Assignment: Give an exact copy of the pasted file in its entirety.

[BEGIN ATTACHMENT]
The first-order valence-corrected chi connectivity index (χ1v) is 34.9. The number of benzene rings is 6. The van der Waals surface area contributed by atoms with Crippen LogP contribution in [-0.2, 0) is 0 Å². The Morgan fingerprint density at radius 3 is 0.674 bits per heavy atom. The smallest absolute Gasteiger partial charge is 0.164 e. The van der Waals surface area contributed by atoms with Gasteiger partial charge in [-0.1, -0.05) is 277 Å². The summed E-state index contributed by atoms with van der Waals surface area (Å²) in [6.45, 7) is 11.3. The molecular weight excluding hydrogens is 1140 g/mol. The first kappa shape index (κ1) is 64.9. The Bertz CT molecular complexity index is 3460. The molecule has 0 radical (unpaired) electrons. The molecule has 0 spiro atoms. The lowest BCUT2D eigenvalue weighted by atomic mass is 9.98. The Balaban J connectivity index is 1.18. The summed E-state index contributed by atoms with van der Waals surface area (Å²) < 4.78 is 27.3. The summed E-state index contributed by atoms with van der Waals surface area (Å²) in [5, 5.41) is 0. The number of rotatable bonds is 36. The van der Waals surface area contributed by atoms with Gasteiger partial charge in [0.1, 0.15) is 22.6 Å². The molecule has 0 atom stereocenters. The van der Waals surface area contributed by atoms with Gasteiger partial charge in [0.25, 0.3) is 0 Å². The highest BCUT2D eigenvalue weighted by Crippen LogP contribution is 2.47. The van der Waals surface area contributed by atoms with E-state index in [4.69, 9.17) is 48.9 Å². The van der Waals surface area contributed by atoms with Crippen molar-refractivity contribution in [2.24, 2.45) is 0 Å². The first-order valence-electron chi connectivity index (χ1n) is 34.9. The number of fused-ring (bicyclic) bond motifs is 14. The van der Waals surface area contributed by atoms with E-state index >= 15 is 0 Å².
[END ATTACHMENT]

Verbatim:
The first-order valence-corrected chi connectivity index (χ1v) is 34.9. The number of benzene rings is 6. The van der Waals surface area contributed by atoms with Crippen LogP contribution in [-0.2, 0) is 0 Å². The Morgan fingerprint density at radius 3 is 0.674 bits per heavy atom. The smallest absolute Gasteiger partial charge is 0.164 e. The van der Waals surface area contributed by atoms with Gasteiger partial charge in [-0.1, -0.05) is 277 Å². The summed E-state index contributed by atoms with van der Waals surface area (Å²) in [6.45, 7) is 11.3. The molecular weight excluding hydrogens is 1140 g/mol. The first kappa shape index (κ1) is 64.9. The Bertz CT molecular complexity index is 3460. The molecule has 0 radical (unpaired) electrons. The molecule has 0 spiro atoms. The lowest BCUT2D eigenvalue weighted by atomic mass is 9.98. The Balaban J connectivity index is 1.18. The summed E-state index contributed by atoms with van der Waals surface area (Å²) < 4.78 is 27.3. The summed E-state index contributed by atoms with van der Waals surface area (Å²) in [5, 5.41) is 0. The number of rotatable bonds is 36. The van der Waals surface area contributed by atoms with Gasteiger partial charge in [0.1, 0.15) is 22.6 Å². The molecule has 0 atom stereocenters. The van der Waals surface area contributed by atoms with Gasteiger partial charge in [0.25, 0.3) is 0 Å². The highest BCUT2D eigenvalue weighted by Crippen LogP contribution is 2.47. The van der Waals surface area contributed by atoms with E-state index in [4.69, 9.17) is 48.9 Å². The van der Waals surface area contributed by atoms with Crippen molar-refractivity contribution in [2.24, 2.45) is 0 Å². The first-order valence-electron chi connectivity index (χ1n) is 34.9. The number of fused-ring (bicyclic) bond motifs is 14. The van der Waals surface area contributed by atoms with E-state index >= 15 is 0 Å².